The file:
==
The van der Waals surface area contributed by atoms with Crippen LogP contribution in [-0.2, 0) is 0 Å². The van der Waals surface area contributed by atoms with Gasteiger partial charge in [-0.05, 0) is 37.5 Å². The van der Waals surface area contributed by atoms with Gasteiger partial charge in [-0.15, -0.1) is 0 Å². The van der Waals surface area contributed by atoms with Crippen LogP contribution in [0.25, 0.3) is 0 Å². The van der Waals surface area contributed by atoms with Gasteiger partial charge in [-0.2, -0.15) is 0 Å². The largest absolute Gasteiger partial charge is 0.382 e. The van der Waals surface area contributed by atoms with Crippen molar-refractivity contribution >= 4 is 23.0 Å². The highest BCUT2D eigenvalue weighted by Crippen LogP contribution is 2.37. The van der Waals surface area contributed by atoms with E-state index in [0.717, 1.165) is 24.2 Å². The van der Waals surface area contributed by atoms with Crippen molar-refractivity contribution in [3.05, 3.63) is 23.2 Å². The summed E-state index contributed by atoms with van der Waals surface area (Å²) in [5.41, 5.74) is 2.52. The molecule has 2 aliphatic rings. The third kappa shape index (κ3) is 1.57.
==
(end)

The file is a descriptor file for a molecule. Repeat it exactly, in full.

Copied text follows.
The van der Waals surface area contributed by atoms with Crippen LogP contribution in [-0.2, 0) is 0 Å². The van der Waals surface area contributed by atoms with Gasteiger partial charge in [-0.05, 0) is 37.5 Å². The van der Waals surface area contributed by atoms with Gasteiger partial charge in [-0.15, -0.1) is 0 Å². The van der Waals surface area contributed by atoms with Crippen LogP contribution in [0.25, 0.3) is 0 Å². The van der Waals surface area contributed by atoms with Gasteiger partial charge in [-0.2, -0.15) is 0 Å². The largest absolute Gasteiger partial charge is 0.382 e. The van der Waals surface area contributed by atoms with Crippen molar-refractivity contribution >= 4 is 23.0 Å². The highest BCUT2D eigenvalue weighted by Crippen LogP contribution is 2.37. The van der Waals surface area contributed by atoms with E-state index in [0.717, 1.165) is 24.2 Å². The van der Waals surface area contributed by atoms with Crippen molar-refractivity contribution in [3.05, 3.63) is 23.2 Å². The summed E-state index contributed by atoms with van der Waals surface area (Å²) in [5.41, 5.74) is 2.52. The molecule has 2 aliphatic rings. The third kappa shape index (κ3) is 1.57.